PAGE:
The ATM/DSL interface 761 provides smoothing and shaping for the ATM signals. The ADSL/ATM interface 761 converts control and communications ATM cells into the ATM/DSL format for transport to the DSL mux 722. The ATM/DSL interface 761 also receives control and communications ATM cells from the DSL mux 722 and provides these to the appropriate components of residential hub 721 using the ATM backplane 762. The ATM backplane 762 allows for ATM communications within the residential hub 721.
The telephony card 763 supports analog telephony communications with the telephones 701 and 702. The telephony card 763 is controlled by a provider agent that is resident in the residential hub 721. The telephony card 763 provides power and dial tone to the telephones. The telephony card 763 detects on-hook, off-hook, and DTMF tones. The telephony card 763 provides ringback and busy tones to the telephones 701 and 702. The telephony card 763 interworks analog telephony signals with ATM signals. In some embodiments, the telephony card 763 provides echo cancellation or other digital signal processing functions. The telephony card 763 could be adapted from the telephony card product supplied by Innomedia Logic of Quebec, Canada.
The other cards 764 represent a number of different cards that can be plugged into the residential hub. Empty slots for additional cards are also shown on the ATM backplane. Some examples of other cards 764 include a Java card, ATM card, MPEG card, utility card, or LAN card. The cards provide communications services to the end users as discussed below.
The Java card includes a processor and memory and is operational to receive Java applets from the service node. Java applets can support a wide variety of tasks. In particular, Java applets can be used to provide the intelligence to support class 5 features, such as call waiting and call forwarding. The Java card also exerts control over the cards and DSL/ATM interface 761. This could include ATM virtual connection assignments for communications to the mux or a service node. The Java card may also communicate with the service node to request numerous other communications services. The ATM card provides an ATM interface to devices within the residence. If the ATM card exchanges ATM signaling with resident devices over VPI=0 and VPI=5, then the ATM card may use virtual path associated signaling to exchange control information with the service node. The MPEG card provides an MPEG interface to devices within the residence. MPEG is a video formatting standard. Typically, the MPEG card will receive MPEG formatted video in ATM cells through the ATM/DSL interface 761 and provide video signals to devices in the residence. The utility card is coupled to utility metering devices in the home. The utility card is programmed to collect the metering information and forward it to the utility companies through ATM/DSL interface 761. The LAN card supports a LAN that is internal to the residence. For, example, the LAN card could support ethernet connections to multiple computers. The computers could access the Internet through the LAN card and ATM/DSL interface 761.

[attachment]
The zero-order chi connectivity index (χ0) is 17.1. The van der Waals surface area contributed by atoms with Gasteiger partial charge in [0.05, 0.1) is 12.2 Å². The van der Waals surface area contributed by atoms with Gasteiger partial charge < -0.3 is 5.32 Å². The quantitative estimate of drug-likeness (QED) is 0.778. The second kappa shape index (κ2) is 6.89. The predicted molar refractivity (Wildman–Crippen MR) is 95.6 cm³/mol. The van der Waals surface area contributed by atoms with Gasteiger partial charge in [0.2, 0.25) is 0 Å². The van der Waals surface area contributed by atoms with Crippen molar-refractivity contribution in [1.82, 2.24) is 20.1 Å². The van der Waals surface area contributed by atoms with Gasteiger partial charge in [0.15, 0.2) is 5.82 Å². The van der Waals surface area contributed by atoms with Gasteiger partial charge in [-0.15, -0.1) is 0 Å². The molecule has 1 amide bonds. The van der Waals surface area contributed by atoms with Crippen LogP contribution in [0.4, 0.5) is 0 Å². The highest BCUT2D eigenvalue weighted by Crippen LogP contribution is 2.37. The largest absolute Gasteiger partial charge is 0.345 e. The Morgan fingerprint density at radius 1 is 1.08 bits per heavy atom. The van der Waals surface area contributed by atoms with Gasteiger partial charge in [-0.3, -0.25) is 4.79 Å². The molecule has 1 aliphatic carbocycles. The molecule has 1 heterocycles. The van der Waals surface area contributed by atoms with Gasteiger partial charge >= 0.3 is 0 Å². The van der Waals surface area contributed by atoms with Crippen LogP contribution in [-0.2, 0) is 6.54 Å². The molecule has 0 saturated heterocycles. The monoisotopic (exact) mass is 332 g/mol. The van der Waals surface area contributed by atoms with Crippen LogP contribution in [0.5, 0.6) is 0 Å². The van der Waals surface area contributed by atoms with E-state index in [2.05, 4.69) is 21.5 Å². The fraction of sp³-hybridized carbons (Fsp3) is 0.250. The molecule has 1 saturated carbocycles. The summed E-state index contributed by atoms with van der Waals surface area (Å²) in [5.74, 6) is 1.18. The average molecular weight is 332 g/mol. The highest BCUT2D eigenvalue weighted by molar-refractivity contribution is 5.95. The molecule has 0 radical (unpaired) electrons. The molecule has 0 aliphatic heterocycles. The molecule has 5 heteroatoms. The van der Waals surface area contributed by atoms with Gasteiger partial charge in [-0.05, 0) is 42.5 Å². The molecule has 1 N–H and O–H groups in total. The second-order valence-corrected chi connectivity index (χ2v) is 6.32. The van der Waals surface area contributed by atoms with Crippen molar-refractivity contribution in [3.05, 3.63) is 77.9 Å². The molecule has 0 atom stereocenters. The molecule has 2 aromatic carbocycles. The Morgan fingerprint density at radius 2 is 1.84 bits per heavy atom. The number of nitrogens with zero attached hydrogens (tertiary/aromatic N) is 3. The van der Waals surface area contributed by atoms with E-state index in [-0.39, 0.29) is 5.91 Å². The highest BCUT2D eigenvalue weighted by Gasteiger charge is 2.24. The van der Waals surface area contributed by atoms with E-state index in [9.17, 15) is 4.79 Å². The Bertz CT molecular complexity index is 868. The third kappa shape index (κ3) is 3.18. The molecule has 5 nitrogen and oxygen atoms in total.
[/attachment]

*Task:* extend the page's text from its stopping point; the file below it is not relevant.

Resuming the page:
The invention is not restricted to basic telephone service. A subscription/configuration service could also be deployed. The provider agent would analyze the called number to determine if telephone service or the subscription/configuration service is requested. The provider agent would then direct the telephony card to couple the call to the requested service. Other services could be implemented in a similar fashion.
Those skilled in the art can appreciate variations of the above-described embodiments that fall within the scope of the invention. As a result, the invention is not limited to the specific embodiments discussed above, but only by the following claims and their equivalents.
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|U.S. Classification||370/352, 370/401|
|International Classification||H04Q11/04, H04L12/56, H04L12/66, H04M3/00|
|Cooperative Classification||H04L2012/5671, H04Q11/0478, H04L2012/5605, H04L2012/5618, H04M7/006, H04L2012/5665, H04M3/005, H04L2012/561, H04L2012/5664|
|European Classification||H04M7/00M, H04Q11/04S2, H04M3/00L|
|Apr 6, 2012||FPAY||Fee payment|
Year of fee payment: 4
|Jun 10, 2016||REMI||Maintenance fee reminder mailed|
|Oct 28, 2016||LAPS||Lapse for failure to pay maintenance fees|
|Dec 20, 2016||FP||Expired due to failure to pay maintenance fee|
Effective date: 20161028